Turns out Michigan Gov. Jennifer Granholm's staff had been gathering background for months on Keith Cooley. She needed a new Director for the Department of Labor and Economic Growth (DLEG). They already had heard about what Cooley was doing at Focus: HOPE with workforce development, a key strategic area for the governor. But as her team looked further into Cooley's credentials and his past—particularly his chops in corporate management—it was, like, wow.
DLEG has the unenviable task of working on the front lines of Michigan's gut-shot economy. It clearly needs the leadership of someone who understands business, and who, like Cooley, can also marshal nonprofit resources to help struggling workers help themselves.
The department, Cooley says, has more than 4,000 employees and a $1 billion-plus budget. "It's staggering, it's awesome. But I also know you can handle anything if you get a good team around you, you're willing to listen and learn; you can't have all the answers. And you take the responsibility serious and sort of humbly.
"I am very much in the idea of servant leader."
Cooley has operated most of his life according to that philosophy. He seems at once leader and servant. At 6 feet and 175 pounds, he cuts a commanding figure, but his warm, outgoing, passionate and engaging personality puts others at ease. Still, it's hard to imagine him on the bottom of the organizational chart; he always knows where he wants to go.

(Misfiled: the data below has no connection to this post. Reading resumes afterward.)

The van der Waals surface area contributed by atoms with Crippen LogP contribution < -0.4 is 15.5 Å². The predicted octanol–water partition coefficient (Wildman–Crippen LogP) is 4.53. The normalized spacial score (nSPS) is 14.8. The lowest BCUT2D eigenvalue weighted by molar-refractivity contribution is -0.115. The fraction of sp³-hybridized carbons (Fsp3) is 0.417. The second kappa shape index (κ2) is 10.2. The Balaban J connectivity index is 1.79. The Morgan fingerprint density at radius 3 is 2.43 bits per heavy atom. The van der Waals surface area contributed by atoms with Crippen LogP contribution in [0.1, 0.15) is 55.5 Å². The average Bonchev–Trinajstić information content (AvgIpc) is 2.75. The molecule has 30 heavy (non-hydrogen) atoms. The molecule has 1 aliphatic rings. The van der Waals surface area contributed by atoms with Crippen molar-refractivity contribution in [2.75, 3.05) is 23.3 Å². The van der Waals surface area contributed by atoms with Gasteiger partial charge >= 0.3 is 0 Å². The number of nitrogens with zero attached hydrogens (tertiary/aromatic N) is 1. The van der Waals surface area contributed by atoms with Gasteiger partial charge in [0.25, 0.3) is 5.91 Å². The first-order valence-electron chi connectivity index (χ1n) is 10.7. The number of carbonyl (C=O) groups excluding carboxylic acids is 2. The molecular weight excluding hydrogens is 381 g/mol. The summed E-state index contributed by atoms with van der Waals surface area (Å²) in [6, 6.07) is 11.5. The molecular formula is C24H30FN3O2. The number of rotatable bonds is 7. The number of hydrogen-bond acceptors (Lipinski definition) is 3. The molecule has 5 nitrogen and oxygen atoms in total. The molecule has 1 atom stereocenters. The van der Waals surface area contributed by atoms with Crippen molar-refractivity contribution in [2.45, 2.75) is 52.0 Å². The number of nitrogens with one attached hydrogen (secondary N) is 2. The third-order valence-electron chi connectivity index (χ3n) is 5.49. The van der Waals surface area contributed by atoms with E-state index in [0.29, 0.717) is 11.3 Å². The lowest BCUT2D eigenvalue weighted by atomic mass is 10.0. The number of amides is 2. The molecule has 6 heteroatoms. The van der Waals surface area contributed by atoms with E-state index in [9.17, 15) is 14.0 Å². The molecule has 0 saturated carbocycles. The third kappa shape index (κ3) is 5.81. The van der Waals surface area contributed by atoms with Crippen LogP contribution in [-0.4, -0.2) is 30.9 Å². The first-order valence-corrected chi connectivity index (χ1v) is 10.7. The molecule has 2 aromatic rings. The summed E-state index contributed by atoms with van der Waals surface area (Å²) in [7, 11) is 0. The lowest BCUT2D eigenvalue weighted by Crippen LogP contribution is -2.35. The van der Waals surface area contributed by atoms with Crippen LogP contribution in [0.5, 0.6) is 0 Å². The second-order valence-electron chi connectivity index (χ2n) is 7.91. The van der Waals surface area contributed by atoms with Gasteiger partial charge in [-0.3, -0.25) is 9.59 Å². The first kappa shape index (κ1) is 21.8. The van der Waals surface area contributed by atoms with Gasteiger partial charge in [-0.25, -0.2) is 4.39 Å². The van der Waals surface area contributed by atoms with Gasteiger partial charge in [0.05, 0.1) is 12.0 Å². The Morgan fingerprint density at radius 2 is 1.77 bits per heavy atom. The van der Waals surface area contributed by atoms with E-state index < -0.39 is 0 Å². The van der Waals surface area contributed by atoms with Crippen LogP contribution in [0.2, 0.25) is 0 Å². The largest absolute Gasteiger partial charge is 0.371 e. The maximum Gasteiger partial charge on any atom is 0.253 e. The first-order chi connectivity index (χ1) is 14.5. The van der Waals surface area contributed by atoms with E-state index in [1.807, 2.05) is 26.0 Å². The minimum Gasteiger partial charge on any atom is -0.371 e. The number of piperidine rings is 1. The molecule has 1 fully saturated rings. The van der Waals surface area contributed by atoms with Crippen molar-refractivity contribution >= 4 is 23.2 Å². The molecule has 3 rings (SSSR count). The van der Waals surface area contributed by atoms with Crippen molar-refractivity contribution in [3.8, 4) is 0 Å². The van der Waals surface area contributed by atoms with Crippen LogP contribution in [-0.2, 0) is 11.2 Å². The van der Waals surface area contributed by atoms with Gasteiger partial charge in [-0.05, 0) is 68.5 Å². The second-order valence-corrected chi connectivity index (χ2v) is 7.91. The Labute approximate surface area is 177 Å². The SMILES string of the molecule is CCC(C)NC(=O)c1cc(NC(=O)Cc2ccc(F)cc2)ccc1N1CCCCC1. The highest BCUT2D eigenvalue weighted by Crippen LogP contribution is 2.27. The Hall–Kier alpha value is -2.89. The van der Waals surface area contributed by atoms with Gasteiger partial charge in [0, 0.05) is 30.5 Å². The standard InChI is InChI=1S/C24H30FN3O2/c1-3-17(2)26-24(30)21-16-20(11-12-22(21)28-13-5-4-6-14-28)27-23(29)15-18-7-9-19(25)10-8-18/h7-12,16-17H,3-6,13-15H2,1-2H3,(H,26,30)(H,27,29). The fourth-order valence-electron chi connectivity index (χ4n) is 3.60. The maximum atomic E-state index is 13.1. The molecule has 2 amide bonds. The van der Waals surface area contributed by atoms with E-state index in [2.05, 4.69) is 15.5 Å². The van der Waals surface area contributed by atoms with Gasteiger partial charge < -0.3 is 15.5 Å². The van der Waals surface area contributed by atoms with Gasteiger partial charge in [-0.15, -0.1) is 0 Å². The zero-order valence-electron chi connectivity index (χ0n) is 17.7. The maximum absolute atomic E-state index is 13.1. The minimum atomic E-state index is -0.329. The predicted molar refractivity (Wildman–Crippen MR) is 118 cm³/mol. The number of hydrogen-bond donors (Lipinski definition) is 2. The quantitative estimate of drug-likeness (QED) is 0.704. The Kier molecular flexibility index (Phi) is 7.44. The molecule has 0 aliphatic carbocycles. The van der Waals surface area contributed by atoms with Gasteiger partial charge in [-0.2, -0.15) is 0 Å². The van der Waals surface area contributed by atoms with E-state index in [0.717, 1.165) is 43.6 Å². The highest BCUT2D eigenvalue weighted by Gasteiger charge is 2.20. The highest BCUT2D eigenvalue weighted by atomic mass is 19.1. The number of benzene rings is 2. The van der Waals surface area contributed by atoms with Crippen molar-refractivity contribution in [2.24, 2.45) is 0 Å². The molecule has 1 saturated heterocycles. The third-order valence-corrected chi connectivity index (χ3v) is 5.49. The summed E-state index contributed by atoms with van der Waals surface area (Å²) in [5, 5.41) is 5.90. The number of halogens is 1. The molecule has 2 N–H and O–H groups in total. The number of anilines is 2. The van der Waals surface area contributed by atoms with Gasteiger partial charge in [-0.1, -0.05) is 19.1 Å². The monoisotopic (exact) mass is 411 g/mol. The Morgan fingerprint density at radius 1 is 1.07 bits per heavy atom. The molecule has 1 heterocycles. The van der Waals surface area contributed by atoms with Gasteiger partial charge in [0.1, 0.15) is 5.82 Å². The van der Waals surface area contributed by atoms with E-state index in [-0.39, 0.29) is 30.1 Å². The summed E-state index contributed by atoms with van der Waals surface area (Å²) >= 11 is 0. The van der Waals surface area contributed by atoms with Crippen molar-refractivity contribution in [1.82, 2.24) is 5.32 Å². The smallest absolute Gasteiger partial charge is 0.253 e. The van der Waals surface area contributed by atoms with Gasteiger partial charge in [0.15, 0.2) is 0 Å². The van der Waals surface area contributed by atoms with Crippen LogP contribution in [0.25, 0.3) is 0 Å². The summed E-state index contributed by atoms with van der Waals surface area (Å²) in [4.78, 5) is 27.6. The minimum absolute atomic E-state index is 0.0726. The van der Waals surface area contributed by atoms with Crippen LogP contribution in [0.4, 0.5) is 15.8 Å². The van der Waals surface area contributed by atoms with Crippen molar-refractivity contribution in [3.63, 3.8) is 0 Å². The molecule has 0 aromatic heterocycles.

He attributes his drive—and his penchant for a little troublemaking—to his grandfather Henry David Holmes, that first U-M student back in the early 1920s. A native and resident of Jamaica, young Henry decided he wanted to practice medicine. He learned he needed a bachelor's degree. "So he forged a diploma and he came over," Cooley said. "He was a brilliant man. Fearless. He's my granddad, and he was an amazing man."
Henry's daughter attended U-M, where she met Cooley's father, Roy Van Cooley, also a medical doctor. They were the second generation at U-M. Roy Cooley helped expose discrimination in local restaurants, which promptly got him kicked out of U-M. A professor helped reinstate him. Keith was very young when his parents divorced, and he grew up in Pontiac an only child—another rarity for the time.
At Pontiac Central High School, Cooley was a little kid—5 feet-1 and 92 pounds—but he was smart. "They used to call me 'Professor' at school," he recalled. By the time he was a senior, he had grown to his current height. He also got in trouble for asking a white girl to the prom.